Is Data Recovery Software Safe?

Data recovery software could potentially help you out of a tricky situation – but just how safe is it to use?

To understand whether data recovery software is safe or not, we need to look at what data is, and how it is stored. All data is made up of a series of bits, representing a 0 or a 1, known as binary data. All files that are stored on a storage device – whether it’s a text file, image, audio file, video, or any other file, is made up of binary data, with each bit representing. One byte is made up of 8 bits, with storage and memory typically measured in megabytes, gigabytes and terabytes.

When you delete data on a PC, it is sent to the Recycle Bin and seemingly lost forever. However, this is not exactly true. When the data is deleted, your operating system deletes the master file table reference, which acts as a map to where on the drive the data is stored. The data itself is still written, but it is marked as free by the OS, ready for new data to be written to it. If the data hasn’t been overwritten, then it will still be accessible, and that is one of the ways data recovery software works.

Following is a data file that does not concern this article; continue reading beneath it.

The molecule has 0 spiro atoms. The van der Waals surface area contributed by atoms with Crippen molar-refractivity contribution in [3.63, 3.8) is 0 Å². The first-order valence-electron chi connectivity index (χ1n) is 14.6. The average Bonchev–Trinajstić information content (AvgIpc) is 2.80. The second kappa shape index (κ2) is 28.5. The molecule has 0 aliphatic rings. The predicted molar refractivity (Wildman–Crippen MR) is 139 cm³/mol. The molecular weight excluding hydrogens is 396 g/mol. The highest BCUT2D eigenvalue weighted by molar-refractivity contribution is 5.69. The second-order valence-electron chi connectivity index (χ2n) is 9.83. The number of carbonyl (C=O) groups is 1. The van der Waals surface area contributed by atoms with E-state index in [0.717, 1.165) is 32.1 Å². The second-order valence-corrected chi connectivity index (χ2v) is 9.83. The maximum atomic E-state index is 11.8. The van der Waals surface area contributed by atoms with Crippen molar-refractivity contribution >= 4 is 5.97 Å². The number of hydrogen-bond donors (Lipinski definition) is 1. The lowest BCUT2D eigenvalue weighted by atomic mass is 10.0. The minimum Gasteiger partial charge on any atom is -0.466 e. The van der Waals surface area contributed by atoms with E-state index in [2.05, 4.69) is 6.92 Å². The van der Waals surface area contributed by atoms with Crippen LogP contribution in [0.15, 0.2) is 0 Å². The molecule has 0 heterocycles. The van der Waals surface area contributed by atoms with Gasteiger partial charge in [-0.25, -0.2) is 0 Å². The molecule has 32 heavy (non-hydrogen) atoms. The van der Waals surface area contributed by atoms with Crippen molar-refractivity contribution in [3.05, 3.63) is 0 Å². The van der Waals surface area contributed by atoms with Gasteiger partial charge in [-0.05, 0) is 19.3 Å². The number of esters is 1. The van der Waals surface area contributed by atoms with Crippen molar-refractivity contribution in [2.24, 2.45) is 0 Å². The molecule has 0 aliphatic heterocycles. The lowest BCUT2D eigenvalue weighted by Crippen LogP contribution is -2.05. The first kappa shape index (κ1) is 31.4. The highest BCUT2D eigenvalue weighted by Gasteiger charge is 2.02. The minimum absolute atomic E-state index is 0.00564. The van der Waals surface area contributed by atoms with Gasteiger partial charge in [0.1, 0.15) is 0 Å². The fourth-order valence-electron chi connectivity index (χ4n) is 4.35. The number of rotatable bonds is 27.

Data writing can include saving files such as documents, or installing software to your machine. There is a danger that if you install data recovery software after you need to use it, you could end up overwriting the data you’re trying to recover. If this is the case, then even a professional data recovery specialist won’t be able to help, as all traces of the data will be gone. For this reason, we recommend having data recovery software installed on your computer or laptop, ready to go in case of an emergency.

As we discussed in last week’s article on data recovery mistakes, if your storage device is suffering from a physical fault, such as a head crash or motor failure, or you suspect it is, then data recovery software won’t do anything; in fact, it will only make it worse. Data recovery software will scan your drive looking for traces of data, and this is a long process. If your storage device is a hard disk drive (HDD), then the read/write heads will be all over the place. If there is a mechanical fault, it’s best to leave it to a data recovery professional.

Data Recovery